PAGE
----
Hardy Plumbing
June 06, 2007

Getting Bugged With Ashley Judd



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"You might not want to go there . . ." warned Ashley Judd's agent. That offhanded comment immediately intrigued the slim, brunette actress.

Her rep was referring to a proposed screen adaptation of Tracy Letts' award-winning off-Broadway psychological thriller Bug. Upping the ante, almost the entire screenplay unfolds in an age-weary motel room. At the director's helm was William Friedkin of The Exorcist fame.

"I don't think she was intentionally using reverse psychology, but that's the effect it had. I think I became willing to take the part on before I had, in fact, read the script. Plus, there is a part of me that gets really competitive with my own creativity. Like, 'Oh! You think I can't do it? Really? Then, OK . . .'"

Portraying a free-basing, divorced cocktail waitress at a roadside bar, Judd's character Agnes fears she's a sitting duck for her abusive ex-boyfriend Jerry (Harry Connick Jr.), a recently paroled convict. Still vulnerable and damaged by the disappearance of her young son years earlier, Agnes longs for a romantic relationship to help fill the void.

Her lesbian friend/coworker R.C. (Lynn Collins) obviously has the "hots" for Agnes, but realizes her chances are nill. So R.C. introduces Agnes to Peter (Michael Shannon, who reprises his London and New York stage role). A self-professed Gulf War vet, his low self-esteem shines through in comments like, "I'm not good for much."

Despite Peter's disinterest in sex, the couple moves in together. It's a comforting arrangement for Agnes, especially after Jerry pays a particularly nasty visit.

The threat from Jerry, however, turns out to be mild compared to the madness that will ensue when Peter discovers "bugs" under his skin. "Bug" is a metaphor for government surveillance devices. Peter is convinced these robotic bugs were planted as part of a military experiment.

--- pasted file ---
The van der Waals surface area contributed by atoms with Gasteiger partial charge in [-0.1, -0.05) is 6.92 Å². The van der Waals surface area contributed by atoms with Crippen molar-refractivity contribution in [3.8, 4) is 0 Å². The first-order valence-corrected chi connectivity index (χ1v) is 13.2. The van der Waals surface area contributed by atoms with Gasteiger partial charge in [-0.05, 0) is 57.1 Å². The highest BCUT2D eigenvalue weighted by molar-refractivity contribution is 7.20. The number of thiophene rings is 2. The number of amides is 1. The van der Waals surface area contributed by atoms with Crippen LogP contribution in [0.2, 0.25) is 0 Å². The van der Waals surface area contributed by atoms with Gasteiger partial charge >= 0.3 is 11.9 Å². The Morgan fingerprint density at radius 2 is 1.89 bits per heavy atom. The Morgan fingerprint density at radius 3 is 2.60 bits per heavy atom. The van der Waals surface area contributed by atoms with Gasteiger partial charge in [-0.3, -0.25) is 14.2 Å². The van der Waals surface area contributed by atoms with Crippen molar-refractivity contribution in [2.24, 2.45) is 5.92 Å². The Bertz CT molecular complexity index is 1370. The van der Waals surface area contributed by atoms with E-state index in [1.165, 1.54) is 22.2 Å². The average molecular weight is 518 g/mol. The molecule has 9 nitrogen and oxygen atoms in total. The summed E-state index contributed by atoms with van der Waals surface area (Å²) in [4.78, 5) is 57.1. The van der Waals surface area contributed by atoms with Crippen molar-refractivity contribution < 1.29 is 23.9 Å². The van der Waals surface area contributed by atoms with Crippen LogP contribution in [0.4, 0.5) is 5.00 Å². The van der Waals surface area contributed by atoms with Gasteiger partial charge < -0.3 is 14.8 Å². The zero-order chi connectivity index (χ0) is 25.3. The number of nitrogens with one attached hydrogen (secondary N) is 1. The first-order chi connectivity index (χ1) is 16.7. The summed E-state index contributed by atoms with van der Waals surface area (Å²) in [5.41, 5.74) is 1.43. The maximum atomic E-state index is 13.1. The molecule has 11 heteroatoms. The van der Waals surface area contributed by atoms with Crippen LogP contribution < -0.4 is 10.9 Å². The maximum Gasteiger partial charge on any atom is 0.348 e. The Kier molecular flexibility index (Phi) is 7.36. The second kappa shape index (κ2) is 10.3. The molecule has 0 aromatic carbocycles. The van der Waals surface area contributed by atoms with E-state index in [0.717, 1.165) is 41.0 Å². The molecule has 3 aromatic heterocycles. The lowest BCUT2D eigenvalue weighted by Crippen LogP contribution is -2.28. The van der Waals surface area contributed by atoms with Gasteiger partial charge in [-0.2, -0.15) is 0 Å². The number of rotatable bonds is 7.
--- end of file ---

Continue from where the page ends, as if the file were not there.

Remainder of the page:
It isn't long before Agnes buys into this conspiracy theory. As the couple descends into a paranoid-fueled madness, moviegoers will feel their own skin crawl.

The 39-year-old actress seemed unfazed by the emotional investment it took to play Agnes. She recalled, "The process for me is simply about surrendering and being really willing. Before I did the film, I joked with my sister and gave a funny, off-handed summary of the film, because it is so bizarre. Wynonna asked, 'How are you going to do that?' And I said, 'I have no idea!'

"But I had every confidence at the same time that I could do it, because it is a magical process and all it takes is for me to surrender and then everything comes together."

She laughingly confessed, "I was always attracted to very intense stuff as a child. In fact, I think when I was little, I wanted to grow up and be intense. That was my mission in life.

"I thought that the characters in Bug were extremely real, very grounded, clearly wounded, very lonely people with a lot of dark secrets that they feel compelled to protect. All of the insanity and unmanageability comes out of what it takes to keep those secrets."

Judd protects her own secrets. In the winter of 2006, she spent 47 days in a Texas rehab facility to address a long-standing case of depression. Any further discussion is clearly off limits.

Judd's ongoing search for clarity and self-understanding is reflected in the intensity of projects like 1993's Ruby in Paradise, 1996's TV feature "Norma Jean & Marilyn," 1997's Kiss the Girls, 1999's Double Jeopardy, and 2004's De-Lovely. Last year's Come Early Morning saw her play a hard-drinking, promiscuous contractor.

In reality, Judd's personal life is far more stable and conventional. The Ashland, Kentucky native lives in a farmhouse outside Nashville with her race car driver hubby, Dario Franchitti, adjacent to big sister Wynonna's spread.

"I don't want to make a whole lot of movies because I enjoy a very balanced life. It's important to me to have time to do my human rights work. So I hope that I can just focus on really neat material that for personal reasons appeals to me," she said.

Since 2002, Judd has been a global ambassador for Population Services International's Youth AIDS initiative, having already traveled to 10 countries to speak about HIV and AIDS prevention. Most recently, she spent three weeks in India visiting slums and brothels during the day, and sweet-talking government officials and wealthy benefactors come sundown in hopes of raising program funds.

Her work with the international organization has also taken her to Mexico and Central America. Such exposure should prove invaluable for her next role as a Los Angeles attorney in director/writer Wayne Kramer's ensemble immigration drama Crossing Over. Harrison Ford, Sean Penn and Ray Liotta also star in the film.

The storyline revolves around people of different cultures and origins sharing a common goal – to gain legal status in the U.S.

Judd's character fights to arrange the adoption of a young girl. "That part is based on a true story. She was a Nigerian child who spent two years in juvenile detention here in the United States, which is an obscene miscarriage of justice and a human rights abuse," she noted.

The film begins shooting this month.

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